There are several violations in this case. First, the employees are not being compensated for their hours worked over forty (40). The Fair Labor Standards Act (“FLSA”) which governs wage and hour law, states that an employer shall pay time and a half for hours worked over forty (40). Clearly, since the Apartments are not paying anything at all for hours worked over forty (40), there is a violation. Second, when dividing the total compensation per week by the total number of hours worked per week, the rate of pay falls below the federally mandated minimum wage. The FLSA currently mandates that employers pay at least $7.25 per hour. Here, the Apartments violated this law. When the maintenance workers and housekeepers worked unpaid overtime, it actually deflated their rate of pay. By way of example, if a Housekeeper works for $7.25 per hour and gets paid $290.00 ($7.24 x 40hours) per week but actually works 50 hours per week, then the true rate of pay is $5.80 per hour ($290.00 ÷ 50 hours). As you can see, by not paying the housekeepers and maintenance workers for hours over forty (40), the Apartments also committed a minimum wage violation. Third, the Apartments did not keep accurate records of total hours worked. The FLSA mandates that the employer keep accurate records of hours worked. Here, the Apartments did not keep accurate records of the hours over forty (40) the employees worked. As a result, the Apartments are in violation of yet another FLSA law.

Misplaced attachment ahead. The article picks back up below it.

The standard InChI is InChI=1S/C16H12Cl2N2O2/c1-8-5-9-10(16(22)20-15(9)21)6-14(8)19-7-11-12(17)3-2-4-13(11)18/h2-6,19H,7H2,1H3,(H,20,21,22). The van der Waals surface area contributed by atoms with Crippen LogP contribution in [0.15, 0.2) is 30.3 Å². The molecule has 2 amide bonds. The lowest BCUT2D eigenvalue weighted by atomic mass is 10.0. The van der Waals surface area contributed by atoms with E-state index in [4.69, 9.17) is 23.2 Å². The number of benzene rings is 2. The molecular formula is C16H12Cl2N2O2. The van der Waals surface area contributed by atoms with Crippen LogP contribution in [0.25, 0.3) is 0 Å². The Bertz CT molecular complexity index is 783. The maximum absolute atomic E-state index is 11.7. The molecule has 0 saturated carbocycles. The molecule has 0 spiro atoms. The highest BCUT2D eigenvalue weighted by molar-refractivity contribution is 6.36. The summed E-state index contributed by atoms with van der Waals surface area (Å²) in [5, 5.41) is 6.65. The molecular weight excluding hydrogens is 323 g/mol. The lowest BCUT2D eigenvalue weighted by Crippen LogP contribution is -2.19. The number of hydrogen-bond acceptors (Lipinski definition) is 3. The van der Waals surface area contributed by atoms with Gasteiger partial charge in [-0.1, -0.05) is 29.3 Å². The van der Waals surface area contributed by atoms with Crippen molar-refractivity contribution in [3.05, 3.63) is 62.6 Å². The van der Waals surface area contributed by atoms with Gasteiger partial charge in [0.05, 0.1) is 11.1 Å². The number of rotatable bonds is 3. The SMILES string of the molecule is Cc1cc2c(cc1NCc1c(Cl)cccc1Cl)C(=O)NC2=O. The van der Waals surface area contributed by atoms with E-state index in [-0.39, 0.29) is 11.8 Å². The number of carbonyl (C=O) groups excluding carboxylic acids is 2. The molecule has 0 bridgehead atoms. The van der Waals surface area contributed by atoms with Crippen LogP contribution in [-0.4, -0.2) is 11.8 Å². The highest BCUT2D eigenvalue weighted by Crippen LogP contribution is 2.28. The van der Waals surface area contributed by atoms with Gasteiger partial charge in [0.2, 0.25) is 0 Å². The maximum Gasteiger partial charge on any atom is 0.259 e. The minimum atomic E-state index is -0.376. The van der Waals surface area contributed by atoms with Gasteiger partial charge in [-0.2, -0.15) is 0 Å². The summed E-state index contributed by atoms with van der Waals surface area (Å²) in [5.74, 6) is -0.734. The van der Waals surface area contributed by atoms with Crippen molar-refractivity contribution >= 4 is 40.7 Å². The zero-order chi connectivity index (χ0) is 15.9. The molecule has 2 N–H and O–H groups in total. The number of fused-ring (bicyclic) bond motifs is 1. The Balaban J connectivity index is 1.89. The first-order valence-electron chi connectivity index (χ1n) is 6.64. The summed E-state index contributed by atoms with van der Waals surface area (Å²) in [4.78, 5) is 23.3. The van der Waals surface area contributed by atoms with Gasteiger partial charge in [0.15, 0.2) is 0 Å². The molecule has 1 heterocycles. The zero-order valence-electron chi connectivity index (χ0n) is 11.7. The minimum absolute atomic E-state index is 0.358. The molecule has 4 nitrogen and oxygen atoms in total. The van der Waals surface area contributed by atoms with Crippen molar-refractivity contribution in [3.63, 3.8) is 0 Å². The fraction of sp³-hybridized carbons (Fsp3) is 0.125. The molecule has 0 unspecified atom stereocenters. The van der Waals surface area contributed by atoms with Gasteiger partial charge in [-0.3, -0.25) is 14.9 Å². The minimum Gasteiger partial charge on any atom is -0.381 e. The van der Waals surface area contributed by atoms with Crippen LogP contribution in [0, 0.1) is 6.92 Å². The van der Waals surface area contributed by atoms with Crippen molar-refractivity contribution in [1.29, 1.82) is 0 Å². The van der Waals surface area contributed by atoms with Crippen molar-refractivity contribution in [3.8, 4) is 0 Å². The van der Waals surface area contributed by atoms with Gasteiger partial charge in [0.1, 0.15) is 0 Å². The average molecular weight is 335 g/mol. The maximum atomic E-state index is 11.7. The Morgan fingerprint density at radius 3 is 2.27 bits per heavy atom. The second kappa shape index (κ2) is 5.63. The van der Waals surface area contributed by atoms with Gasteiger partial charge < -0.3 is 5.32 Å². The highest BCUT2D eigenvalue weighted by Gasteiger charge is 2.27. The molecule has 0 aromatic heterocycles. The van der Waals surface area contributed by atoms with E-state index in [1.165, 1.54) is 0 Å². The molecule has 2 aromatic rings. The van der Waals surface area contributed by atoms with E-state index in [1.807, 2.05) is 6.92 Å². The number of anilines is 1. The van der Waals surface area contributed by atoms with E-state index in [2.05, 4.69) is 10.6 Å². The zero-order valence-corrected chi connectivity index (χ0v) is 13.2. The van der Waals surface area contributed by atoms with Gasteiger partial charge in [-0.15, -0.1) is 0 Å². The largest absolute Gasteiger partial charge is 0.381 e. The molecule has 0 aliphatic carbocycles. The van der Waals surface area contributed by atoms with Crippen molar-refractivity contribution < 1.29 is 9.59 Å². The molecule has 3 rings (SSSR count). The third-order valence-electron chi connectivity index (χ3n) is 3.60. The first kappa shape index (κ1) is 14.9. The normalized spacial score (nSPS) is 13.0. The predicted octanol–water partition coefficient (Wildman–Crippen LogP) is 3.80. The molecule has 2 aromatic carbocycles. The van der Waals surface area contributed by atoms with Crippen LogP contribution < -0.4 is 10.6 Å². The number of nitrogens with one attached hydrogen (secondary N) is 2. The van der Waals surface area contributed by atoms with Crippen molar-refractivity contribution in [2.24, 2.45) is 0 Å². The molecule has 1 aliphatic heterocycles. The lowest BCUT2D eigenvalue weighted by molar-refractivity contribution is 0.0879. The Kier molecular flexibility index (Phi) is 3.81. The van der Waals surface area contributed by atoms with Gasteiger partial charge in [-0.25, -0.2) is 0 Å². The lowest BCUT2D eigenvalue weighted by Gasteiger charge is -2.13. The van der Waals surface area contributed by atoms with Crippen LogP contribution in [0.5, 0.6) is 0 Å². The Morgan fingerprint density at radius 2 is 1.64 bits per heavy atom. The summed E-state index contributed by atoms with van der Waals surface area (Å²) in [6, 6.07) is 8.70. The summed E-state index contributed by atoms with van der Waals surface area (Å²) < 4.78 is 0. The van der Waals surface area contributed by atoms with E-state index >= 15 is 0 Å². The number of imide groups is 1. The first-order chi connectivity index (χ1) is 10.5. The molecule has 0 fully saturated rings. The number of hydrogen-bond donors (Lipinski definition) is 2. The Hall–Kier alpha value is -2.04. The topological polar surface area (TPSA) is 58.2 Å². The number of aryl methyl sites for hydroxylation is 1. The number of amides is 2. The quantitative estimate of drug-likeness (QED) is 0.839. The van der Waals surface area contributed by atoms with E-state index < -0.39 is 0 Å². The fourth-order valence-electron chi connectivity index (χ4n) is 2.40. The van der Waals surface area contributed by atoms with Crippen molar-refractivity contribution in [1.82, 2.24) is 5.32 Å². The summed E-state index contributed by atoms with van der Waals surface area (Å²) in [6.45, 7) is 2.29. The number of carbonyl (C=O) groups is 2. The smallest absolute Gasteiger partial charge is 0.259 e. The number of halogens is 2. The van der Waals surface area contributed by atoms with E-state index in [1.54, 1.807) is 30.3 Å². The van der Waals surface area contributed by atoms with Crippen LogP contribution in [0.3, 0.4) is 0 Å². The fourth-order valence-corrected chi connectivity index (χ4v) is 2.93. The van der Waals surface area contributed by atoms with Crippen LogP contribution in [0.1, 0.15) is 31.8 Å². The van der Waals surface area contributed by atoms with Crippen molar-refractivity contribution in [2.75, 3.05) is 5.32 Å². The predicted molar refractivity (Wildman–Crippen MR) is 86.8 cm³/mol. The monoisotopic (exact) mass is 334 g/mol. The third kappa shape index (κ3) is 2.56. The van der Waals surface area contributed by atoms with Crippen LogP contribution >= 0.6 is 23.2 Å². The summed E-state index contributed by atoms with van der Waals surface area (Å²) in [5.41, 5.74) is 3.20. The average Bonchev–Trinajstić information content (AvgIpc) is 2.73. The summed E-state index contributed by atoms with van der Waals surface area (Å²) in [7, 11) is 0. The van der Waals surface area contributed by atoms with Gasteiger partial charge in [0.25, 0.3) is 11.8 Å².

The lawsuit claims Ashford Court Apartments, Ashford Pointe Apartments, and Stanford Oaks Apartments owe all maintenance workers and housekeepers, employed for the last three years, back pay for all hours worked over 40 in a workweek at the proper overtime rate, back wages at the minimum wage rate, liquidated damages, attorneys’ fees, and court costs.